Sacred Sites, Sacred Water and Arizona Snowbowl
Update from: Protect Sacred Sites Indigenous People, One Nation
photos by: Tamra Brennan
It was a full house at the Flagstaff City Council meeting held on Monday night. The meeting agenda was Arizona Snow Bowl proposal to use drinking water to make snow on the sacred San Francisco Peaks. The meeting was held at Sinagua High School Auditorium with approximately 800+ people in attendance.
There was a very impressive turnout with five separate Tribes represented. Tribal Presidents, Vice Presidents, Elders and Spiritual Leaders were present from Hopi Nation, Navajo Nation, Havasupai Nation, Hualapai Nation and Yavapai Apache Nation. Each Nation spoke with opposition against approving water usage of ANY kind, in addition to skiing on the sacred Peaks.
An elder from Havasupai Nation located at the bottom of the Grand Canyon, closed his comments with a very strong message “You can’t DRINK MONEY!”
Vice President Ben Shelly of the Navajo Nation’s comments related to our youth and those yet to come "Asking us if we are willing to negotiate our relationship with Doko'oo'sliid is like asking us to turn our back on a family member or an unborn child."
The Peaks are sacred to 13 different Tribes, including the ones in attendance.
The City Council, the Tribes and audience were very disturbed by the fact a representative from USDA/Forest Service sent last minute notice, they would not be attending the meeting. Council went on record with their statements of concern and questions, the minutes with be forwarded to the Director. The City Council added to the record, Forest Service has an obligation to the Tribes with the Federal Agency/Tribal Consultation process. The Vice Chairman for Yavapai Apache Nation stated they have never received notification from Forest Service requesting Tribal Consultation. Shortly after President Obama’s inauguration, he signed a proclamation reiterating Agencies of the United States are required to follow the Tribal Consultation process. It was addressed in the City Council meeting, now on record that this policy is not being enforced with the San Francisco Peaks issue. There have been several other meetings in which Tribes requested USDA’s presence, only to be ignored. They are in direct violation of the Tribal Proclamation.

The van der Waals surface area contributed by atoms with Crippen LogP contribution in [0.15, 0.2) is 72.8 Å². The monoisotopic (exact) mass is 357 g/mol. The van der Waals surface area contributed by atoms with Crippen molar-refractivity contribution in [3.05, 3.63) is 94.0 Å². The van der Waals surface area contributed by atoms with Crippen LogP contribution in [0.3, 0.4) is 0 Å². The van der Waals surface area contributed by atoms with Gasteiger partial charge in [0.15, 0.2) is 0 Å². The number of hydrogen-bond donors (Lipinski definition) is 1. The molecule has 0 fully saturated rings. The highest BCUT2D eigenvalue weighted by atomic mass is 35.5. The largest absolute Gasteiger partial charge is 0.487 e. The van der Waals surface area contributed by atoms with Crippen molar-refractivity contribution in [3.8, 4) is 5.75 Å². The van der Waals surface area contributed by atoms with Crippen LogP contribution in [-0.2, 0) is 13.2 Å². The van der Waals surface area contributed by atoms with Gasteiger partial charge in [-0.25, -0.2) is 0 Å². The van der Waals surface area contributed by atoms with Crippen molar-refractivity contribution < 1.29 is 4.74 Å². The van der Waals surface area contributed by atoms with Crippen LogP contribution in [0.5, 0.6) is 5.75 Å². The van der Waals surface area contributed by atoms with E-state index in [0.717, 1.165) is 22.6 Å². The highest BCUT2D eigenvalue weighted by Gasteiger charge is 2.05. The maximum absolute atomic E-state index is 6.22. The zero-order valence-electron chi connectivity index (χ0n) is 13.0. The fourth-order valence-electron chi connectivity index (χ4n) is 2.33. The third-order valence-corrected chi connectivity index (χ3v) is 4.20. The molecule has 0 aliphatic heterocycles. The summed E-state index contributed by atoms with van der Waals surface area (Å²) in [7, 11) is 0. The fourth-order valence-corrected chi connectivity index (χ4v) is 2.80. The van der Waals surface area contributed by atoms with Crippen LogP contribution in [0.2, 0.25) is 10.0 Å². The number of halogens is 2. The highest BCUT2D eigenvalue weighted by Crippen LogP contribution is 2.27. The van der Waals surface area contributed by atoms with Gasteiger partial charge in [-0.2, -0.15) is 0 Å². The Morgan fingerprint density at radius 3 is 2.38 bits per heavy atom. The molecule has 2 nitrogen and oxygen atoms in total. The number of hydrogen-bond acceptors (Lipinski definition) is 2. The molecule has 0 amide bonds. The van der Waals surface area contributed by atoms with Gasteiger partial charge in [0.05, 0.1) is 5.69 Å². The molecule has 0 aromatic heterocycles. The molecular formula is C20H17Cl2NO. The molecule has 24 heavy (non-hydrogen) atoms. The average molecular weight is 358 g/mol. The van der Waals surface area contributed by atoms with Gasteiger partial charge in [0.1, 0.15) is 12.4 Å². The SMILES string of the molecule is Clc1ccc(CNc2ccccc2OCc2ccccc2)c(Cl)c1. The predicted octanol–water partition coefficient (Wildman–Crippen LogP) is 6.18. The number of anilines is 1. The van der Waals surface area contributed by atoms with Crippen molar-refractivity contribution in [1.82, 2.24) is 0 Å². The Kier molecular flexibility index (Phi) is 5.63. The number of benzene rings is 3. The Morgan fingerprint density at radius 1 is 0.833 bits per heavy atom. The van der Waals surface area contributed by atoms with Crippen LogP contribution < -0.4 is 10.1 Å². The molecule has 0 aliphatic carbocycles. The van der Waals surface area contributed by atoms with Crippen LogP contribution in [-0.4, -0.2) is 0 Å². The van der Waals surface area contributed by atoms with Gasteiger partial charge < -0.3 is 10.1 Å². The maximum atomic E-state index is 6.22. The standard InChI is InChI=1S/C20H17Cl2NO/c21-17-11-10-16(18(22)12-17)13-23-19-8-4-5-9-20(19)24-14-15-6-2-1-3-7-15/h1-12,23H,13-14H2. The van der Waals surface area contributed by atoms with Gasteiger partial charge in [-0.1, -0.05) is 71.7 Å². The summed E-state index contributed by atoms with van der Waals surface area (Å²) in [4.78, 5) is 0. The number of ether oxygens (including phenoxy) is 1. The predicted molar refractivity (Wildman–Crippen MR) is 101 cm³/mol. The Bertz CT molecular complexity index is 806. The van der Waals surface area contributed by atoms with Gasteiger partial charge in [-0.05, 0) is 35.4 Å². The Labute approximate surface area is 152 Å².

Vice Mayor Celia Barotz, questioned Randy Pellatz, the Utilities Director of Flagstaff regarding the Snowbowls request for 1.5 million gallons of drinking water and the long term affect on the City of Flagstaff’s water supply. Her question very eloquently stated "Unequivocally, can you say that there is no way, without a shadow of a doubt, that this will not affect our water supply?" "How do you reconcile this proposal with the city's commitment to sustainability? It seems that they are not consistent." Her very clear and concise statement received an overwhelming applause of support. The end response was “NO, they can not make any guarantees.”
The Tribal Chairman of the Hopi Tribe asked the City Council if water was so abundant, why they seeking permission from the Tribe for access across Hopi lands to Red Gap Ranch, another water source the City is seeking to obtain. This was an excellent observation, which never was clarified by the Council.
There was a gathering and prayer vigil across the street at the park prior to the meeting with about 50 people in attendance. Klee Benally rallied the group of youth, elders and various organizations as they marched to the school with banners “Save the Peaks,” “Protect Sacred Sites,” and hand signs “The more you say 1% the more Racist you sound, No snowmaking”
The City Council meeting is expected to resume and hopefully announce their decision on Thursday.
For more information about the Peaks issue, please visit the following websites for organizations that are leading the fight to protect the sacred Peaks from desecration:
Isn’t it disrespectful enough the Snowbowl owners are degrading the sacred Peaks, now they want to add our sacred drinking water, the lifeline of the people to the desecration? When will it end, when the people are dying from toxic snow, or when water is so scarce there is not enough for survival? Which will come first?
Our organizations motto and it applies to this issue as well………”Our Sacred Land is NOT Your Playground!”
There is no greater atrocity than the continual violation of our religious freedom and inherent right to partake in sacred ceremonies without being spiritually violated, or suffering from the destruction and blatant disregard of our sacred lands.
Whereas the lack of a clear, comprehensive, and consistent Federal policy has often resulted in the abridgment of religious freedom for traditional American Indians……….……… “Joint Resolution American Indian Religious Freedom”, approved August 11, 1978 (42 U.S.C. 1996),